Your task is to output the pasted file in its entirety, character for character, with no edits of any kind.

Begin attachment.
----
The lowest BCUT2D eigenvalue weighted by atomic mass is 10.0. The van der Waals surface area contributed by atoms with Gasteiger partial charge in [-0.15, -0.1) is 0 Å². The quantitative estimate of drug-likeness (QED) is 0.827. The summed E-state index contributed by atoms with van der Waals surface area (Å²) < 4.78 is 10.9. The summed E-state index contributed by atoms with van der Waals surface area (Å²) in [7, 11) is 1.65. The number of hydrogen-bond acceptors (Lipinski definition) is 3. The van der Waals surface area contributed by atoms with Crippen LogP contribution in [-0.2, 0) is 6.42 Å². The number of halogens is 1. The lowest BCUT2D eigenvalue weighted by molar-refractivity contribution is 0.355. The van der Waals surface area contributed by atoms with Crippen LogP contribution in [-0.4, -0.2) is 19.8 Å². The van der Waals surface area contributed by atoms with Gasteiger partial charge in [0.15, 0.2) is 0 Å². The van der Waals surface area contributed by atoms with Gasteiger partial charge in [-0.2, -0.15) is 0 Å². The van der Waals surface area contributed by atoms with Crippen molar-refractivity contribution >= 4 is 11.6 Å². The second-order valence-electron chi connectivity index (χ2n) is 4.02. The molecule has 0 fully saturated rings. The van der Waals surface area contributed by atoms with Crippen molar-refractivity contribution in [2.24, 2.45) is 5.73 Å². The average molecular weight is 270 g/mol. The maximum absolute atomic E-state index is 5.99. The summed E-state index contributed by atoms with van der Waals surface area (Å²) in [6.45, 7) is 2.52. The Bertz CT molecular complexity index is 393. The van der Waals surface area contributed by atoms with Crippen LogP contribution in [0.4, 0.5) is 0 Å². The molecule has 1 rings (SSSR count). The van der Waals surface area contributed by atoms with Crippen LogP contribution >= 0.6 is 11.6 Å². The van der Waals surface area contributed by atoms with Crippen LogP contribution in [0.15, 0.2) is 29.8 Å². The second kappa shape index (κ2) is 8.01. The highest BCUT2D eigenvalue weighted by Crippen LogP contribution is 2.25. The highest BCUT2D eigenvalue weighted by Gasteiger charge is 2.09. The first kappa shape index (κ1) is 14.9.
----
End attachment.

The lowest BCUT2D eigenvalue weighted by atomic mass is 10.0. The van der Waals surface area contributed by atoms with Gasteiger partial charge in [-0.15, -0.1) is 0 Å². The quantitative estimate of drug-likeness (QED) is 0.827. The summed E-state index contributed by atoms with van der Waals surface area (Å²) < 4.78 is 10.9. The summed E-state index contributed by atoms with van der Waals surface area (Å²) in [7, 11) is 1.65. The number of hydrogen-bond acceptors (Lipinski definition) is 3. The van der Waals surface area contributed by atoms with Crippen LogP contribution in [-0.2, 0) is 6.42 Å². The number of halogens is 1. The lowest BCUT2D eigenvalue weighted by molar-refractivity contribution is 0.355. The van der Waals surface area contributed by atoms with Crippen LogP contribution in [-0.4, -0.2) is 19.8 Å². The van der Waals surface area contributed by atoms with Gasteiger partial charge in [0.15, 0.2) is 0 Å². The van der Waals surface area contributed by atoms with Gasteiger partial charge in [-0.2, -0.15) is 0 Å². The van der Waals surface area contributed by atoms with Crippen molar-refractivity contribution >= 4 is 11.6 Å². The second-order valence-electron chi connectivity index (χ2n) is 4.02. The molecule has 0 fully saturated rings. The van der Waals surface area contributed by atoms with Crippen molar-refractivity contribution in [2.24, 2.45) is 5.73 Å². The average molecular weight is 270 g/mol. The maximum absolute atomic E-state index is 5.99. The summed E-state index contributed by atoms with van der Waals surface area (Å²) in [6.45, 7) is 2.52. The Bertz CT molecular complexity index is 393. The van der Waals surface area contributed by atoms with Crippen LogP contribution in [0.4, 0.5) is 0 Å². The molecule has 1 rings (SSSR count). The van der Waals surface area contributed by atoms with Crippen LogP contribution >= 0.6 is 11.6 Å². The van der Waals surface area contributed by atoms with Crippen LogP contribution in [0.15, 0.2) is 29.8 Å². The second kappa shape index (κ2) is 8.01. The highest BCUT2D eigenvalue weighted by Crippen LogP contribution is 2.25. The highest BCUT2D eigenvalue weighted by Gasteiger charge is 2.09. The first kappa shape index (κ1) is 14.9.